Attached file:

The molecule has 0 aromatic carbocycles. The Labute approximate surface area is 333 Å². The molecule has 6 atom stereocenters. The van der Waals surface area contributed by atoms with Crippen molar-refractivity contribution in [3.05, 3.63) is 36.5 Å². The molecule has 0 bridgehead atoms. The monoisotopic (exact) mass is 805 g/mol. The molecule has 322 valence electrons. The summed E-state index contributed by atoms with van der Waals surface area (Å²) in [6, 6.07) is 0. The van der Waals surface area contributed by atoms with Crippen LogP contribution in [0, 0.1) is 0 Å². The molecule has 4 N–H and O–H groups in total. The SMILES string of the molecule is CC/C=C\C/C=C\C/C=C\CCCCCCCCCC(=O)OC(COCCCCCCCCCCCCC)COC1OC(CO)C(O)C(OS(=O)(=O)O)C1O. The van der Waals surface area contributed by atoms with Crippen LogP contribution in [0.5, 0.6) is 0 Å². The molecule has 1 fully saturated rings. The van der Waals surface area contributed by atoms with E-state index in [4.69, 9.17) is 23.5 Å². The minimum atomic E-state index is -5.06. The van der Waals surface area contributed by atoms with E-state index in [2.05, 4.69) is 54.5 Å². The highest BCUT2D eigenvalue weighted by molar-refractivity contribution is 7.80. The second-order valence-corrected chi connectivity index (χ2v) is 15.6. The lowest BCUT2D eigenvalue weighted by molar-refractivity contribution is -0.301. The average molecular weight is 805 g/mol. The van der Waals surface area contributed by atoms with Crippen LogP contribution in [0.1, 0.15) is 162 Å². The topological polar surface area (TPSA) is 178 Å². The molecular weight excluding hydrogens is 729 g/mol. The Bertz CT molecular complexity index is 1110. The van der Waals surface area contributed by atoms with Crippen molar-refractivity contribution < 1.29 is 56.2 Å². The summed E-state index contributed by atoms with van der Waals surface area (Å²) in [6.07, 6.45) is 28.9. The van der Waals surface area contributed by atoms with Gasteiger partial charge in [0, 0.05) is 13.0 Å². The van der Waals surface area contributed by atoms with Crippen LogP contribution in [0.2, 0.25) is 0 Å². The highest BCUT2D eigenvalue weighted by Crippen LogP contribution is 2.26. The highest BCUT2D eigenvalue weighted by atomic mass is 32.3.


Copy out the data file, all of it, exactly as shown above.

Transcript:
The molecule has 0 aromatic carbocycles. The Labute approximate surface area is 333 Å². The molecule has 6 atom stereocenters. The van der Waals surface area contributed by atoms with Crippen molar-refractivity contribution in [3.05, 3.63) is 36.5 Å². The molecule has 0 bridgehead atoms. The monoisotopic (exact) mass is 805 g/mol. The molecule has 322 valence electrons. The summed E-state index contributed by atoms with van der Waals surface area (Å²) in [6, 6.07) is 0. The van der Waals surface area contributed by atoms with Crippen LogP contribution in [0, 0.1) is 0 Å². The molecule has 4 N–H and O–H groups in total. The SMILES string of the molecule is CC/C=C\C/C=C\C/C=C\CCCCCCCCCC(=O)OC(COCCCCCCCCCCCCC)COC1OC(CO)C(O)C(OS(=O)(=O)O)C1O. The van der Waals surface area contributed by atoms with Crippen LogP contribution in [0.5, 0.6) is 0 Å². The molecule has 1 fully saturated rings. The van der Waals surface area contributed by atoms with E-state index in [4.69, 9.17) is 23.5 Å². The minimum atomic E-state index is -5.06. The van der Waals surface area contributed by atoms with E-state index in [2.05, 4.69) is 54.5 Å². The highest BCUT2D eigenvalue weighted by molar-refractivity contribution is 7.80. The second-order valence-corrected chi connectivity index (χ2v) is 15.6. The lowest BCUT2D eigenvalue weighted by molar-refractivity contribution is -0.301. The average molecular weight is 805 g/mol. The van der Waals surface area contributed by atoms with Crippen LogP contribution in [0.1, 0.15) is 162 Å². The topological polar surface area (TPSA) is 178 Å². The molecular weight excluding hydrogens is 729 g/mol. The Bertz CT molecular complexity index is 1110. The van der Waals surface area contributed by atoms with Crippen molar-refractivity contribution < 1.29 is 56.2 Å². The summed E-state index contributed by atoms with van der Waals surface area (Å²) in [6.07, 6.45) is 28.9. The van der Waals surface area contributed by atoms with Gasteiger partial charge in [0, 0.05) is 13.0 Å². The van der Waals surface area contributed by atoms with Crippen LogP contribution in [0.2, 0.25) is 0 Å². The highest BCUT2D eigenvalue weighted by Crippen LogP contribution is 2.26. The highest BCUT2D eigenvalue weighted by atomic mass is 32.3.